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The Managed Aggregate Supply System seeks to ensure a steady and adequate supply of aggregate mineral, to handle the significant geographical imbalances in the occurrence of suitable natural aggregate resources, and the areas where they are most needed.
It requires mineral planning authorities which have adequate resources of aggregates to make an appropriate contribution to national as well as local supply, while making due allowance for the need to control any environmental damage to an acceptable level.
It also ensures that areas with smaller amounts of aggregate make some contribution towards meeting local and national need, where that can be done sustainably. The Managed Aggregate Supply System works through national, sub-national and local partners working together to deliver a steady and adequate supply of aggregates, as follows: A key additional tool which underpins the working of the Managed Aggregate Supply System is the aggregate landbankwhich is principally a monitoring tool and the main basis for the mineral planning authority to consider whether to review the local plan.
A Local Aggregate Assessment should contain 3 elements: This analysis should be informed by planning information, the aggregate industry and other bodies such as local enterprise partnerships; and an assessment of the balance between demand and supply, and the economic and environmental opportunities and constraints that might influence the situation.
It should conclude if there is a shortage or a surplus of supply and, if the former, how this is being addressed.
Local Aggregate Assessments should consider all aggregate supply options, including the following: They can also include hydraulically-bound materials; marine aggregates from The Crown Estate. Information will cover the areas licensed by the Marine Management Organisation for marine sand and gravel dredging and, as they are prepared over time, Marine Plans ; imports into and exports out of the mineral planning authority area.
The mineral planning authority must capture the amount of aggregate that it is importing and exporting as part of its Assessment this will usually be captured through the 4 yearly Aggregate Minerals Survey ; and land-won resources, including landbanks and site specific allocations. Local Aggregate Assessments must also consider other relevant local information in addition to the 10 year rolling supply, which seeks to look ahead at possible future demand, rather than rely solely on past sales.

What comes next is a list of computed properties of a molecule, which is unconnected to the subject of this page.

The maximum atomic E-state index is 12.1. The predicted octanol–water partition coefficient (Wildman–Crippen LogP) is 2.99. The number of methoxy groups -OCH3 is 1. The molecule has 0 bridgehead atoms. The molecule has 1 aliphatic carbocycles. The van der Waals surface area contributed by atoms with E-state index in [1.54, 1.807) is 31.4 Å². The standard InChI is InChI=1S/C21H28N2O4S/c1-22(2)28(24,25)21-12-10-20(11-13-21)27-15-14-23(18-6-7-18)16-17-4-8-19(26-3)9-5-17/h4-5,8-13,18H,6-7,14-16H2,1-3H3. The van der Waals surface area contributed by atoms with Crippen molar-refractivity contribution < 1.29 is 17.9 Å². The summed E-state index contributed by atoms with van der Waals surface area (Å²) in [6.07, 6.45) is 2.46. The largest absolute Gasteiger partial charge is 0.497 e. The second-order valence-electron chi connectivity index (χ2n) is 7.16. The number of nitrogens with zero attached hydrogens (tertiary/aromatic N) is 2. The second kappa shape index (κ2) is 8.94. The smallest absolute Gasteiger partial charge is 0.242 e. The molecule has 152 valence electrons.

Such information may include, for example, levels of planned construction and housebuilding in their area and throughout the country. Mineral Planning Authorities should also look at average sales over the last 3 years in particular to identify the general trend of demand as part of the consideration of whether it might be appropriate to increase supply.
Sources of information include, but are not limited to: This includes data available from the Environment Agency; the Annual Report of the Aggregate Working Party, which sets out sales of aggregates, aggregate mineral reserves, local information on Construction and Demolition waste, secondary aggregates, and planning permissions; any Annual Monitoring Reports prepared by mineral planning authorities setting out the effectiveness of mineral policy and providing information to be used in reviewing and preparing new policies; published National and Sub National Guidelines on future aggregates provision; and data and information on mineral resources held by the British Geological Survey and the Crown Estate.
For some types of aggregate such as high quality polished stone value, concreting sand and building sandit will be necessary to carry out a separate assessment for different types of aggregate in preparing a Local Aggregate Assessment.
This is critical to ensure that the quality of aggregate is appropriate for its intended use, since not all aggregates can be used for all construction purposes.
A mineral planning authority must either prepare a Local Aggregate Assessment on its own or jointly with one or more other minerals planning authority if it wishes. Even if there is no aggregate extraction in a mineral planning authority area, a Local Aggregate Assessment is required if that area produces, imports or exports aggregate, including secondary or recycled aggregate or has an aggregate wharf.
However, in such circumstances there may be benefits in preparing one jointly with other mineral planning authorities. The latest national and sub-national guidelines published by the government are the National and regional guidelines for aggregates provision in England to Although these guidelines should be considered on this basis and not as rigid standards, they are nonetheless capable of being a material consideration when determining the soundness of minerals plans and in making decisions on individual planning applications.
The basis for the provision of the supply of aggregates is through the Local Aggregate Assessment.I like to reinforce this concept by drawing a huge hamburger on the board, with the top bun being the introductory paragraph (or topic sentence of a paragraph) and the bottom bun being the concluding paragraph (or concluding sentence of a paragraph.
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